3 Reasons to Invest like a Sniper in Park National Corp.
A tactic for snipers is to target the cross hairs at a certain spot. When the target crosses into the crosshairs, it is acquired. That is a good tactic to use for dividend paying stocks such as Park National Corp. (NYSE: PRK).
Around since 1908, Park National Corp. is a midwestern small cap bank that is headquartered in Newark, Ohio.
Any investor has to be pleased and impressed by any bank that survived both The Great Depression and The Great Recession. That stability is very appealing for long term shareholders. It clearly demonstrates that Park National Corp. has a sound business model and a solid management.
That leadership team also has respect for its shareholders.
Park National Corp. also has healthy financials.
The profit margin is 28.60%. Park National’s return-on-investment is 23.80%. That is an important indicator as it measures the efficiency of a company and how well it performs for the investor. JP Morgan’s return-on-investment is 6.70%. The return-on-investment for Wells Fargo is 9.90%.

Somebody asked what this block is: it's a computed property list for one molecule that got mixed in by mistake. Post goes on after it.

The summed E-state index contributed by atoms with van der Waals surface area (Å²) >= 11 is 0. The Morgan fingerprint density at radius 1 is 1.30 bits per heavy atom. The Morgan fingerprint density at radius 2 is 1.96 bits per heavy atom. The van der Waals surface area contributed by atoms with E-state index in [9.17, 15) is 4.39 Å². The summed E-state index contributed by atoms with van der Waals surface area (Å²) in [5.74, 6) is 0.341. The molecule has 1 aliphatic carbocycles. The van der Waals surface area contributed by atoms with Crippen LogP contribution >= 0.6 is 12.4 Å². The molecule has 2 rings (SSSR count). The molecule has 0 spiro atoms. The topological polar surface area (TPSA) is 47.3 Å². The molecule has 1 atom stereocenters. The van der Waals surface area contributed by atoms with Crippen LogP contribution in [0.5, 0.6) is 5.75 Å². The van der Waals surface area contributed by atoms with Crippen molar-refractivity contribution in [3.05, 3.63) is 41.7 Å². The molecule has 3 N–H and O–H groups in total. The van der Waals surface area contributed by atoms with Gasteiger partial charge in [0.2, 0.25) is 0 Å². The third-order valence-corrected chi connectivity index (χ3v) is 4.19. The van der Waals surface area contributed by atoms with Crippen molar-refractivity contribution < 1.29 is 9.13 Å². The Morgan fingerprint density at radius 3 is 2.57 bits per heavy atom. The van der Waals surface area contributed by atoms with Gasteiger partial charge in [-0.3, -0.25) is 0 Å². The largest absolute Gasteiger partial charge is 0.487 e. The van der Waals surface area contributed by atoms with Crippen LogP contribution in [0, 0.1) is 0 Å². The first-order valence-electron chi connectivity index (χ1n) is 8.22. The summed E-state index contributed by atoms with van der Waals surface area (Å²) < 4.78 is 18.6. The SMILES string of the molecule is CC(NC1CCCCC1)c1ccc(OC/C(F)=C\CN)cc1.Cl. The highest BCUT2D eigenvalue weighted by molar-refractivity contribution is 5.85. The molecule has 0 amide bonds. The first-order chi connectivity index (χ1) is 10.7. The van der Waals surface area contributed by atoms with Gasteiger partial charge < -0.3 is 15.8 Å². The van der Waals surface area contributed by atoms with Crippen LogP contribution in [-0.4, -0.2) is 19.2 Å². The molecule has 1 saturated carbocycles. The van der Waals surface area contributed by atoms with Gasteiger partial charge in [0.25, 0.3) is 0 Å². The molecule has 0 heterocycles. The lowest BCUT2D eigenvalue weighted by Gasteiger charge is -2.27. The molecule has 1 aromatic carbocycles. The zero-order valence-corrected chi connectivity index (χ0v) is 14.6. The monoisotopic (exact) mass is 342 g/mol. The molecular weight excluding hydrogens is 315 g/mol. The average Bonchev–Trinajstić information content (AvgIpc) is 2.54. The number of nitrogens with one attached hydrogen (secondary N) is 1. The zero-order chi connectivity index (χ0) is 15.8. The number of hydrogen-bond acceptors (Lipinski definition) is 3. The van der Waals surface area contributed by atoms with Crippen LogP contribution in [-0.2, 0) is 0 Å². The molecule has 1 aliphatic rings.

Here is where the sniper’s tactic of setting a target and then pulling the trigger come enters.
At present, Park National Corp. is trading around $83 a share. Back in July it was at $65. It is close to its 52-week high. The target price from the analyst community is $80. There is a short float of 4.96% (5% is considered to be troubling). It has an above average beta of 1.22, so the price moves up and down over 20% more than the stock market as a whole.
Those all suggest the stock could fall in price.
As such, an investor might consider setting a target dividend rate of 5%. When that happens through either the share price dropping or management raising the dividend, that could be the time to buy for Park National Corp. The company is profitable, has been around over a century, and there is some recent insider buying. Those are all bullish for the future. Buying Park National Corp. on the dips could make for a rewarding long term total return for the shareholders.
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